Elliott Abrams, a foreign policy veteran of the Bush and Reagan administrations, was named to the US Commission on International Religious Freedom.
The US Congress appointed Abrams to the nine-person panel this week. He had chaired the commission from 1999 to 2001.
Abrams, who last served in government as George W. Bush's deputy national security adviser, with responsibility for the Middle East.
He is currently a senior fellow for Middle Eastern Studies at the Council on Foreign Relations and a member of the US Holocaust Memorial Council.
Abrams also teaches at Georgetown University's Program for Jewish Civilization. This spring, Abrams taught a course in the program titled "US Politics and the Israeli-Palestinian Conflict: 9/11-2012."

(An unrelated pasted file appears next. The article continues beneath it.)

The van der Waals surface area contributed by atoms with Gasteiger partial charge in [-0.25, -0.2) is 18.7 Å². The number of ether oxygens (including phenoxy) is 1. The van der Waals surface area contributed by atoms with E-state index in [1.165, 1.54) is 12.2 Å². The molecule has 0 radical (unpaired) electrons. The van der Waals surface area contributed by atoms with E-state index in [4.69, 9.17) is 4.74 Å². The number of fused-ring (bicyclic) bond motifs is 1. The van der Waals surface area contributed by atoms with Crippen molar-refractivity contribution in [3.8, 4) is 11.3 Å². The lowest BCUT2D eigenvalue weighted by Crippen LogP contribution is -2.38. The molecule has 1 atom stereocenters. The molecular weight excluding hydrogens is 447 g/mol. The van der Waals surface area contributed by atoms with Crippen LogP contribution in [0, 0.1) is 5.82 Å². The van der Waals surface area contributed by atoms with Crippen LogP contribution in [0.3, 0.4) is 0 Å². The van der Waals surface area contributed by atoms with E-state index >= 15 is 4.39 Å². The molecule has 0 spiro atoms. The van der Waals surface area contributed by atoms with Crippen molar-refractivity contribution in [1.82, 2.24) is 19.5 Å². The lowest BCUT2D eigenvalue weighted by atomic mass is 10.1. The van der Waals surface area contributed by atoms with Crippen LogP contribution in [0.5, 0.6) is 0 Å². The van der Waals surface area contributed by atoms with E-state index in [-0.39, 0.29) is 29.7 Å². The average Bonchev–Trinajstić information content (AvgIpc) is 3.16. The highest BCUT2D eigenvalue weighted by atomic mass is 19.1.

The US Commission on International Religious Freedom, an independent body, has members appointed by leadership in both houses of Congress and by the president.
Abrams was named by Rep. John Boehner (R-Ohio), the speaker of the US House of Representatives.
The announcement of his appointment on May 17 came the same day that President Obama named the Rev. William Shaw, a Baptist leader, to the commission.
Earlier this month, Rep. Nancy Pelosi (D-Calif.), the House minority leader, named Sam Gejdenson, a former congressman and the son of Holocaust survivors, to the panel.